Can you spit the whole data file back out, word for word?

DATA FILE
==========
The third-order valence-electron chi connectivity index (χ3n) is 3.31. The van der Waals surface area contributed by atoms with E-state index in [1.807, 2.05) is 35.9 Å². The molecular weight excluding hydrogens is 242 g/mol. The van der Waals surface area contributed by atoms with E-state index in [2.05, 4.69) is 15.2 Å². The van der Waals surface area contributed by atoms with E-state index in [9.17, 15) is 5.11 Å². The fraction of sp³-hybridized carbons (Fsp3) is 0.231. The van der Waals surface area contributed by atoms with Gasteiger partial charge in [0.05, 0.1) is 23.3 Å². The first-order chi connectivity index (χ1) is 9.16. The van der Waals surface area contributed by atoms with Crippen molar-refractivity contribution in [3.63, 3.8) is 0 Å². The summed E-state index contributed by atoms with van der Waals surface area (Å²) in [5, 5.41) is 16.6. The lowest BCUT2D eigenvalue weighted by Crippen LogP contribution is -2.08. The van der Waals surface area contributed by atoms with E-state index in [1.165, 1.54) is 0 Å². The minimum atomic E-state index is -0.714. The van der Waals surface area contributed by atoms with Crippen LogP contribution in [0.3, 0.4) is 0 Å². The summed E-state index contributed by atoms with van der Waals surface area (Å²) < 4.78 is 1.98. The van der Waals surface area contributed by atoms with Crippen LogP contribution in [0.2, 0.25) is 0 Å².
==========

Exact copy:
The third-order valence-electron chi connectivity index (χ3n) is 3.31. The van der Waals surface area contributed by atoms with E-state index in [1.807, 2.05) is 35.9 Å². The molecular weight excluding hydrogens is 242 g/mol. The van der Waals surface area contributed by atoms with E-state index in [2.05, 4.69) is 15.2 Å². The van der Waals surface area contributed by atoms with E-state index in [9.17, 15) is 5.11 Å². The fraction of sp³-hybridized carbons (Fsp3) is 0.231. The van der Waals surface area contributed by atoms with Gasteiger partial charge in [0.05, 0.1) is 23.3 Å². The first-order chi connectivity index (χ1) is 9.16. The van der Waals surface area contributed by atoms with Crippen molar-refractivity contribution in [3.63, 3.8) is 0 Å². The summed E-state index contributed by atoms with van der Waals surface area (Å²) in [5, 5.41) is 16.6. The lowest BCUT2D eigenvalue weighted by Crippen LogP contribution is -2.08. The van der Waals surface area contributed by atoms with E-state index in [1.165, 1.54) is 0 Å². The minimum atomic E-state index is -0.714. The van der Waals surface area contributed by atoms with Crippen LogP contribution in [0.3, 0.4) is 0 Å². The summed E-state index contributed by atoms with van der Waals surface area (Å²) < 4.78 is 1.98. The van der Waals surface area contributed by atoms with Crippen LogP contribution in [0.2, 0.25) is 0 Å².